Our optimism on connectivity is not the only one that has been dealt a near fatal blow. Mamata Banarjee’s withdrawal from the entourage is an equally serious one regarding our high hopes for getting from India a fair share of waters from the Teesta. Mamata Banarjee is a high profile politician and her support is crucial to the Congress and its allies for retaining power. If it is indeed a fact that she has withdrawn from the entourage (our Foreign Ministry knows nothing of this) because of the Centre’s decision to provide Bangladesh 50% share instead of 28%, then the chances of Bangladesh eventually getting 50% share would be in serious doubt.
On this issue too, Dr. Rizvi has assured us not to worry. I am not so sure and like many who understand Indian politics a little bit, I am worried. In 1996, the Centre could sign the Ganges Water Sharing Accord only after the West Bengal Chief Minister Jyoti Basu consented to the deal. In this case, a Congress Government that is now under severe pressure politically and needs allies to retain power may not be able to please Bangladesh over the displeasure of West Bengal and Mamata Banarjee. If the proposed Teesta Water Agreement runs into trouble because of Mamata Banarjee, then two of the major areas where Bangladesh was basing its hope to see a friendly India after many decades of a difficult India would run into serious trouble.
Even if the Teesta Agreement eventually gives Bangladesh a 50% share, there could be many ways to deny this as we have seen with the Ganges Accord. I am afraid that with Mamata Banarjee’s objections now known, it would be difficult for Bangladesh to eventually get a fair share of waters of the Teesta to which we were looking forward for setting the standard for sharing the other cross border rivers.
That would leave trade as the third and last major area on which Bangladesh expected to see India make major concessions. According to media information, there would be an agreement during the visit under which 41 news items would be removed from the negative list. If this agreement is signed, Bangladesh could export substantial amount of goods, particularly in the RMG sector, to India. One newspaper report suggested that Bangladesh could end up exporting up to US$ 5 billion in exports to India in the next 5 years which would be well over 10 times what it is now exporting.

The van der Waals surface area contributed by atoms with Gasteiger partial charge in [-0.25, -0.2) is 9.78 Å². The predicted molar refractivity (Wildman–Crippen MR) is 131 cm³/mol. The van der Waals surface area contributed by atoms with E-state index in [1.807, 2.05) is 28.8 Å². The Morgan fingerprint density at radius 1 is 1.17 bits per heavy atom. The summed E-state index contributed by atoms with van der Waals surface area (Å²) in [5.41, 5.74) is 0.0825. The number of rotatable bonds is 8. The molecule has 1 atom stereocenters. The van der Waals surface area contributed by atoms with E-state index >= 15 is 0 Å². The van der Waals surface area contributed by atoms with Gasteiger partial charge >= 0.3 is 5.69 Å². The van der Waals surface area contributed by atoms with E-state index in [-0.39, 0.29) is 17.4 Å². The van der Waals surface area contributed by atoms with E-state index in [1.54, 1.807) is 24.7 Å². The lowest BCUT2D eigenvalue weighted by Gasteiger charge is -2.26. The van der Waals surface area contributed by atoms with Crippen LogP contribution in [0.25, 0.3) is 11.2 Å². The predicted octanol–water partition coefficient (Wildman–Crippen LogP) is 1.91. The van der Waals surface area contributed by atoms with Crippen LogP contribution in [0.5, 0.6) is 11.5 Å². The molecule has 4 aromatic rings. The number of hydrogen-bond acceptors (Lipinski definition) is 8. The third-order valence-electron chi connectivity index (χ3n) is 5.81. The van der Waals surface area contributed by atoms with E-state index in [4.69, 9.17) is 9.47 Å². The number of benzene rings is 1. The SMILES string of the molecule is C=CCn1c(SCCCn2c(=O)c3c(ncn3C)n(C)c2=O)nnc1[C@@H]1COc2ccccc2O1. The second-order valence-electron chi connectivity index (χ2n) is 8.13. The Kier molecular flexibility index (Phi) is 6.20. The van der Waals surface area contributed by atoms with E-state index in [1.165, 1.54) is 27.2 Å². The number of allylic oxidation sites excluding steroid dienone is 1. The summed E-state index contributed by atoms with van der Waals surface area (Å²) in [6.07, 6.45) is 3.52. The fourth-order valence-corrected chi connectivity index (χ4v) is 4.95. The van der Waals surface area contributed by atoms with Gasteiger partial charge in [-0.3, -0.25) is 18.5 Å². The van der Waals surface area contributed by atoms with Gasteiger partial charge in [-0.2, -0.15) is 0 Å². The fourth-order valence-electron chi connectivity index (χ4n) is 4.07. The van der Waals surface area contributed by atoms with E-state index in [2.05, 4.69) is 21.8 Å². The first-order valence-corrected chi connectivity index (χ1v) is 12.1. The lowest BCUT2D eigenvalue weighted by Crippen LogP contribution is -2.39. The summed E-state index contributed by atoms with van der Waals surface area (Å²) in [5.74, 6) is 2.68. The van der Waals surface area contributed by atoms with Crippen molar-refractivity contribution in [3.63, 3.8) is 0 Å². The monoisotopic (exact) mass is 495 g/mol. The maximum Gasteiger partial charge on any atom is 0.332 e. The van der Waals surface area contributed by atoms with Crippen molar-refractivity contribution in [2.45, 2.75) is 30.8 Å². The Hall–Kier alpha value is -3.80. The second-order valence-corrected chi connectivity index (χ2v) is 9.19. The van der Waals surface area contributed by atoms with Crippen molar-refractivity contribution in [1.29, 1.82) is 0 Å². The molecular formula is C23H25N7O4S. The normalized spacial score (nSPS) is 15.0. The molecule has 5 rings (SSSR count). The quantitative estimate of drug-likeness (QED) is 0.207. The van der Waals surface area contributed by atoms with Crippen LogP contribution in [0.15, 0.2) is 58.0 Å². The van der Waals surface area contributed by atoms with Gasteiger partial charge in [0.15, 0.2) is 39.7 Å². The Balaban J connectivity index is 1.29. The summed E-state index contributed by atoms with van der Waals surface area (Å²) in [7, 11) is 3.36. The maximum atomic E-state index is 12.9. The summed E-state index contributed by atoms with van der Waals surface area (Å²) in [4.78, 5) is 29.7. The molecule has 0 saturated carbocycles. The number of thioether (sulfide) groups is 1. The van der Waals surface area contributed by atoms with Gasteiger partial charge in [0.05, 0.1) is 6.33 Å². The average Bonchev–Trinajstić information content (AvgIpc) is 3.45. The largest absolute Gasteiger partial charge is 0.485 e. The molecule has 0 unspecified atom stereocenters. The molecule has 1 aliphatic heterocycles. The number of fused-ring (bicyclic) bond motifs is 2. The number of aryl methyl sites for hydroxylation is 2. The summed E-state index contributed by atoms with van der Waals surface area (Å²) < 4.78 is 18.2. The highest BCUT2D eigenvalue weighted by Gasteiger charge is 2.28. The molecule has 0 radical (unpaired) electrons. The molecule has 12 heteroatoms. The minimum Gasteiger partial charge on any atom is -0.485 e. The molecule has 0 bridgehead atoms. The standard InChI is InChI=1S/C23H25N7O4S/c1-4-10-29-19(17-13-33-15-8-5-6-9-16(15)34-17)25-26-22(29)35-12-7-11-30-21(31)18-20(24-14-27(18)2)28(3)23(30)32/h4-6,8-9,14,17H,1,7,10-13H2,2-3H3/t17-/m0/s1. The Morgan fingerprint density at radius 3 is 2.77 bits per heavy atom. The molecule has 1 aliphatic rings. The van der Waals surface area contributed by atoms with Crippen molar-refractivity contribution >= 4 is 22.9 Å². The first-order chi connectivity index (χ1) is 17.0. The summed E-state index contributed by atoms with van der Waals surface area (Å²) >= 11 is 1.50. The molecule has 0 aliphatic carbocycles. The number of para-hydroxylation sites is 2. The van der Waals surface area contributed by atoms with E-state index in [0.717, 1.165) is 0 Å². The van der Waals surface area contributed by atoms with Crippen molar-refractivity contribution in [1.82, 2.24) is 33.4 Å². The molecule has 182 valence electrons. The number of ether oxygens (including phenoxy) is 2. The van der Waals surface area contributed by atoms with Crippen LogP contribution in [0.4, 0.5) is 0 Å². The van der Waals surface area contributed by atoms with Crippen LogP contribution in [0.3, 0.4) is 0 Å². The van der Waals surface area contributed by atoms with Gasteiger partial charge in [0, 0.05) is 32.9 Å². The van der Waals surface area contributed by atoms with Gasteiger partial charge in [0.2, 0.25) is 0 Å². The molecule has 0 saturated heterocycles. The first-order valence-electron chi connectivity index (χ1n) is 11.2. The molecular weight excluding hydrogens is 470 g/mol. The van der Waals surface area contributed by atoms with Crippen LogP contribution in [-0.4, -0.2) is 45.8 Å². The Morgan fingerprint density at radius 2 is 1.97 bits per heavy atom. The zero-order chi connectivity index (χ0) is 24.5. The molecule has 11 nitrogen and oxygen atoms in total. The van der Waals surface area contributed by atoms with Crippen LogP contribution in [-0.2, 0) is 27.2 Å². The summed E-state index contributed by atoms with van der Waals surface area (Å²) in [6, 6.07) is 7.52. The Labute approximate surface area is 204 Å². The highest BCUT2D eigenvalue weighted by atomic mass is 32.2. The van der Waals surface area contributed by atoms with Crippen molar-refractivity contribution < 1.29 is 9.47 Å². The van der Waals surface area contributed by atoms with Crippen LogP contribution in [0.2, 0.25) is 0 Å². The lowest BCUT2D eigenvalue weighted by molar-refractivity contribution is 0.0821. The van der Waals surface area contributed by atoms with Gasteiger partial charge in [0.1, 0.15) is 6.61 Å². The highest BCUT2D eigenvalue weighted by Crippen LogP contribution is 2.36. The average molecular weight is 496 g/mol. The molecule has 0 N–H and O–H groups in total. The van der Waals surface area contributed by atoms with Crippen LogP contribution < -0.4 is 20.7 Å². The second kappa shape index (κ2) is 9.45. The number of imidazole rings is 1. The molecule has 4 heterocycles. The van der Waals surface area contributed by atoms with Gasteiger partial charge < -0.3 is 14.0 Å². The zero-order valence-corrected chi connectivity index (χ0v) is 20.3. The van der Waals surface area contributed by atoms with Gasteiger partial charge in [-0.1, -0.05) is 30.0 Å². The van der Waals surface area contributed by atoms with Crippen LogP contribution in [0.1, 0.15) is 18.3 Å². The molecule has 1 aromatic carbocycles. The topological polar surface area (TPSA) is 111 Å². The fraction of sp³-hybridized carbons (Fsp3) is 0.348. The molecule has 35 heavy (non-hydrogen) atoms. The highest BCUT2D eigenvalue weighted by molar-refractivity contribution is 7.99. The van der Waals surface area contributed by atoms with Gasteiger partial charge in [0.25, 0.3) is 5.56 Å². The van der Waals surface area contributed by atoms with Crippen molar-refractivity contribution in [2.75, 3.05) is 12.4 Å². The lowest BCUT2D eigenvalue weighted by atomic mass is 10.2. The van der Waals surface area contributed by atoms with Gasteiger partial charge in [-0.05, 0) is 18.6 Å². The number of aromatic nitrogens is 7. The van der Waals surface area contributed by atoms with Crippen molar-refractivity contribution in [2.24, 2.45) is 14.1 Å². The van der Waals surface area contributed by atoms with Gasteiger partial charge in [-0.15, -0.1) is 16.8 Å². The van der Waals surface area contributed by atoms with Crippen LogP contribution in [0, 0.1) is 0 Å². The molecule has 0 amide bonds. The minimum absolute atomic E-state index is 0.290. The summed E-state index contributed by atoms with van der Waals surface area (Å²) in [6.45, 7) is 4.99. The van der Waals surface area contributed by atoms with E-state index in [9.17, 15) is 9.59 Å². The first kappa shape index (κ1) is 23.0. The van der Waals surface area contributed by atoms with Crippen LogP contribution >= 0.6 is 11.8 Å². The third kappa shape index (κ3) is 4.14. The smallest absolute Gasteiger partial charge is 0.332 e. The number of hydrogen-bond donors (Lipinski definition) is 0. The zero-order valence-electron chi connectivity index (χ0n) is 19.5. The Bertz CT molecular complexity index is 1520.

Unfortunately, there is no direct relation between enhanced exports and removal of items from the negative list because past experiences in exporting to India in items not in the negative list are not a happy one. These items were subjected to non-tariff barriers that rendered their placement out from the negative list almost useless. Therefore, we must wait and see how Indian Governments at the Centre and States deal with Bangladesh with these new items that would be out of the negative list.
Our negotiating team has confused and worried us by their media interactions over the last few days. Mamata Banarjee has added to more confusion and tension. One has to be very optimistic to hope that the visit of the Indian Prime Minister would lead to that paradigm shift that we were promised ever since Sheikh Hasina’s visit to India nearly 2 years ago. For India though, paradigm shift or no shift, they have made extensive gains on the security concessions granted by our Government.
The writer is a retired career diplomat former Ambassador to Japan.